By Charles Sercombe
Some residents are complaining that the city’s contractor for ambulance service, Rapid Response, is neither rapid nor responsive.
In one of the more dramatic instances recently, a Hamtramck High School student had a seizure in class, but after 25 minutes, or so, and an ambulance still had not arrived.
By that time the student’s parents arrived at the school and drove their child to a hospital.
At a recent city council meeting, HHS teacher George Hloros and several students spoke about the incident, and their concerns.
“While that is troubling enough of an experience,” Hloros said, of watching what his student was going through, “what was most traumatizing for us all was what happened next.”
And that was watching “the clock tick by minute-after-minute” and no ambulance arriving.
Later, he found out that the reason for the delay was that the city has only one ambulance on duty.
“This was such a shocking and unacceptable fact that it is beyond belief …” he said.
A student echoed his sentiment: “We need to ensure no lives are lost.”
In the case of the school incident, the city’s sole ambulance was tied up on another run.
As it turned out, the city’s ambulance contractor supplies only one on-duty ambulance during what are considered non-peak hours.
The city has had a bit of a tortured history with ambulance service. At one time, the Hamtramck Fire Department operated that service.
But, several years ago, the department’s one-and-only ambulance died on a run, and police officers had to transport a person waiting for help to the hospital.
That incident prompted city officials to look into a less expensive ambulance service – while possibly improving upon it. The thinking was, by contracting out the service, the city would save money on both fire department staffing and the purchase and maintenance of a city-owned ambulance.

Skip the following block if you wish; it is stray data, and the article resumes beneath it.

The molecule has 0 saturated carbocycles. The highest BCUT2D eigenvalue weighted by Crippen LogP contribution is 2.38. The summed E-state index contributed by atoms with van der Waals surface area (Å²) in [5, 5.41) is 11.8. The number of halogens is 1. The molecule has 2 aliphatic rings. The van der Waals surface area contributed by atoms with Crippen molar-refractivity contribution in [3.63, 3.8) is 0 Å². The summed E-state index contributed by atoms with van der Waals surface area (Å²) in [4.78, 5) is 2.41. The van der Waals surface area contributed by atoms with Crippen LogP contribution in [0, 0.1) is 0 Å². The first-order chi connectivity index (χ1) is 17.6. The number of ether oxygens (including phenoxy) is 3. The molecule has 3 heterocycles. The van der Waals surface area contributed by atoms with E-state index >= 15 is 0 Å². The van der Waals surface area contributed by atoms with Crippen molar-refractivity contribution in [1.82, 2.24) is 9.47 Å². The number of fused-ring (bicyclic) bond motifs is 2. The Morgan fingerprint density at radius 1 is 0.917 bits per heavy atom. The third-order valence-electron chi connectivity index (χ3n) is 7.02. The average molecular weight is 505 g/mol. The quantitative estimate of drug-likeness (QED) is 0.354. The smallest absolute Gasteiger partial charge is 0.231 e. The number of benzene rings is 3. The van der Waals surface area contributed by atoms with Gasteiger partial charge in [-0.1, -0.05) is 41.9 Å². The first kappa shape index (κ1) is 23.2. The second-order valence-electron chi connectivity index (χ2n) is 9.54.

Initially, the city’s contractors provided the service at no cost to the city. The companies thought they could collect insurance money from the people they service.
Turns out, though, a number of residents have no insurance.
The result was, the ambulance contractors were not earning money. Ambulance companies came and went.
A few years ago, the city’s current ambulance company demanded — and got– $140,000 a year for their service.
Former City Manager Kathy Angerer was in talks with the Hamtramck firefighters’ union about possibly bringing back service to the fire department.
And then she left to take another job, and the matter has since, apparently, gone nowhere.
But even if the city were to return local service to the fire department, that comes with a price tag too, and that could possibly be more expensive than contracting it out.
Once you total up the cost of ambulance personnel and the cost and maintenance of an ambulance, it could all greatly exceed the $140,000 price the city currently pays.
The cost of a new ambulance alone is at least $200,000 – more or less.
And firefighters’ union president Andrew Oleksiak conceded, on a recent Facebook page dedicated to Hamtramck, that it would take time to order and receive a new ambulance.
“If we ordered a new ambulance tomorrow, it could take up to two years to get because of demand and supply shortages,” Oleksiak said.
Also, he said, there’s a shortage of personnel.
“There’s a massive firefighter/EMT/paramedic shortage in Michigan,” he said.
As for the city eliminating ambulance service through the fire department, Oleksiak has another take on that.
“The fire department provided amazing service, but the city administration wanted to play political games with it and now this is the result,” Oleksiak said.
If the city were to go back to providing its own ambulance service, there’s still the matter of what happens when the city’s ambulance is on a call and another call comes in?
Would that require the city to pay to have a private company on standby, just in case?
Or would the city also purchase a second ambulance and hire more trained personnel to be on hand?
The cost of that could be staggering, and the city is currently in deficient spending.
As of now, the city is talking with its contractor to provide a second ambulance during non-peak hours.
In the meantime, Mayor Amer Ghalib has suggested hiring a specialist to help the city sort through this issue.
Posted Nov. 18, 2022